“Since the creation of the Division of Reentry Services in 2018, DOC has been able to provide many opportunities for the population that historically we weren't able to," said DOC Division of Reentry Services Director Kristin Porter. “We have 81 amazing employees across the state whose sole purpose is to assist the justice-involved population with reentry efforts in a variety of ways. I am excited for Second Chance Month and to highlight for the commonwealth some of the outstanding things our division offers and the topnotch staff we have."
During Second Chance Month, DOC will highlight the Division of Reentry Services and the second chances they help provide to the justice-involved population to assist in rebuilding their lives. These highlights will be shared via DOC's Facebook and Twitter accounts.
Building a Better Kentucky through Second Chances
Due to the leadership of the Beshear-Coleman administration, the Kentucky economy is booming, with a number of sectors showing growth through investments and job creation. By working together, the commonwealth is building a better Kentucky full of opportunity for all Kentuckians; and the state's commitment to offering second chances remains a priority.
Kentucky has trained 4,000 business leaders across the commonwealth as second chance employers, provided 227 technical workshops and held 435 second chance employment job fairs, representing 7,500 jobs. One way is through the Strategic Initiative for Transformational Employment; a program where the state contracted to provide job specialists at 12 career centers located throughout the commonwealth to link individuals recently released from prison or in recovery from addiction with available jobs.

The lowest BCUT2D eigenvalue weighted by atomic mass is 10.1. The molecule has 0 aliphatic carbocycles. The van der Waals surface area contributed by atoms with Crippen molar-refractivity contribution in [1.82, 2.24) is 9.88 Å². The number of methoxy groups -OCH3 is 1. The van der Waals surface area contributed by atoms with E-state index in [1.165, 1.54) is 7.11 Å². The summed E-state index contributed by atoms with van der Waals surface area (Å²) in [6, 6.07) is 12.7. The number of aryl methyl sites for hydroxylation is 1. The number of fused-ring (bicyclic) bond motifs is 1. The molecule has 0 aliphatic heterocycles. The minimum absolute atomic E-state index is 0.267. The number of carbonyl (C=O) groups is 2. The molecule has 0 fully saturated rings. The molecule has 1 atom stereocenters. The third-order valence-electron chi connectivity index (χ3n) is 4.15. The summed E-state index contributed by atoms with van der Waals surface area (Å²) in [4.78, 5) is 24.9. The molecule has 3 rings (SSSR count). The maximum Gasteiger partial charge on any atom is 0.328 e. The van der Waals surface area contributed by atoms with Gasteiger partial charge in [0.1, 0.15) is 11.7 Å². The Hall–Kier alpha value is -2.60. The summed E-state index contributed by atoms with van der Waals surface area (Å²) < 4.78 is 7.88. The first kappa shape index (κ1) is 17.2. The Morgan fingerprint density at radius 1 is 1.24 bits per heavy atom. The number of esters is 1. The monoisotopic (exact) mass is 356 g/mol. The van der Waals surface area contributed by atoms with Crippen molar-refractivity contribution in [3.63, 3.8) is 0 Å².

The administration is also working to prevent re-incarceration through a statewide project that provides transportation at no charge to former inmates so they can access substance abuse recovery facilities, medical appointments, job interviews, educational courses, probation and parole meetings and employment. DOC is partnering with the Kentucky Transportation Cabinet to serve nearly 50,000 Kentuckians, currently under the supervision of probation or parole, who can utilize this project.
In Sept. 2021, Gov. Beshear announced that through a collaborative effort between state government, health care and the business community, the commonwealth had launched a new initiative to help employers address addiction, boost hiring and retention and support employees in the workplace. The initiative, known as the Kentucky Transformational Employment Program, is the result of legislation signed into law by the Governor following the passage of Senate Bill 191 in 2020.
In April 2021, the Governor signed House Bill 497 into law to remove barriers to reentry by tasking DOC with issuing certificates of employability to those who successfully complete programs while incarcerated. In addition, the bill incentivizes employers by providing liability protections and further encourages other important reentry supports such as IDs and better access to health care for people leaving incarceration. For a statement from the Kentucky Chamber of Commerce on HB 497 click here.
Additional information is available here http://justice.ky.gov/